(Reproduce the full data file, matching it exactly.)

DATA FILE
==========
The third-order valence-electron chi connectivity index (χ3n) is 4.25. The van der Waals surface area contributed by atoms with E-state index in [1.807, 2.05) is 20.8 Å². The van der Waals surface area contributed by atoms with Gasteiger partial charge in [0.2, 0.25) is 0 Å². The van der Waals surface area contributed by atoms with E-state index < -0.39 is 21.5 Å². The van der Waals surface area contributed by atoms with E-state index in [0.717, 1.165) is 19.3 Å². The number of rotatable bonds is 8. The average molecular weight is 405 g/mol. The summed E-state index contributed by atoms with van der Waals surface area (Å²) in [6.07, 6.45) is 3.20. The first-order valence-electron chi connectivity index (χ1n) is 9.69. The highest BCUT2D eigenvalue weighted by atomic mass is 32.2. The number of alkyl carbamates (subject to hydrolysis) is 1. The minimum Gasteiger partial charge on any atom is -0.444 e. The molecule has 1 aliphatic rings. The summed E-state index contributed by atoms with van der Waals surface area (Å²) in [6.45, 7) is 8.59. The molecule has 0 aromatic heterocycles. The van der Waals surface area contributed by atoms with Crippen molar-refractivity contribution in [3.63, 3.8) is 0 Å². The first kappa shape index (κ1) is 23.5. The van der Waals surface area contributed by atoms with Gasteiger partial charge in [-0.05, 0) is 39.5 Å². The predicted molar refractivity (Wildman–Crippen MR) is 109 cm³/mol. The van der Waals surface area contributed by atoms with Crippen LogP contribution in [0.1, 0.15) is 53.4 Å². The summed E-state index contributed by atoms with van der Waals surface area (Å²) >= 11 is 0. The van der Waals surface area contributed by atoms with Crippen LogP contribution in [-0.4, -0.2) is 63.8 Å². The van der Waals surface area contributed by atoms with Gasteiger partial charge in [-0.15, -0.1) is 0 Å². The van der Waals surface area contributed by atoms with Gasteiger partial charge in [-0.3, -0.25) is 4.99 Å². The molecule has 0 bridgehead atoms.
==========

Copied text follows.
The third-order valence-electron chi connectivity index (χ3n) is 4.25. The van der Waals surface area contributed by atoms with E-state index in [1.807, 2.05) is 20.8 Å². The van der Waals surface area contributed by atoms with Gasteiger partial charge in [0.2, 0.25) is 0 Å². The van der Waals surface area contributed by atoms with E-state index < -0.39 is 21.5 Å². The van der Waals surface area contributed by atoms with E-state index in [0.717, 1.165) is 19.3 Å². The number of rotatable bonds is 8. The average molecular weight is 405 g/mol. The summed E-state index contributed by atoms with van der Waals surface area (Å²) in [6.07, 6.45) is 3.20. The first-order valence-electron chi connectivity index (χ1n) is 9.69. The highest BCUT2D eigenvalue weighted by atomic mass is 32.2. The number of alkyl carbamates (subject to hydrolysis) is 1. The minimum Gasteiger partial charge on any atom is -0.444 e. The molecule has 1 aliphatic rings. The summed E-state index contributed by atoms with van der Waals surface area (Å²) in [6.45, 7) is 8.59. The molecule has 0 aromatic heterocycles. The van der Waals surface area contributed by atoms with Crippen molar-refractivity contribution in [3.63, 3.8) is 0 Å². The first kappa shape index (κ1) is 23.5. The van der Waals surface area contributed by atoms with Gasteiger partial charge in [-0.05, 0) is 39.5 Å². The predicted molar refractivity (Wildman–Crippen MR) is 109 cm³/mol. The van der Waals surface area contributed by atoms with Crippen LogP contribution in [0.1, 0.15) is 53.4 Å². The summed E-state index contributed by atoms with van der Waals surface area (Å²) >= 11 is 0. The van der Waals surface area contributed by atoms with Crippen LogP contribution in [-0.4, -0.2) is 63.8 Å². The van der Waals surface area contributed by atoms with Gasteiger partial charge in [-0.15, -0.1) is 0 Å². The van der Waals surface area contributed by atoms with Gasteiger partial charge in [-0.3, -0.25) is 4.99 Å². The molecule has 0 bridgehead atoms.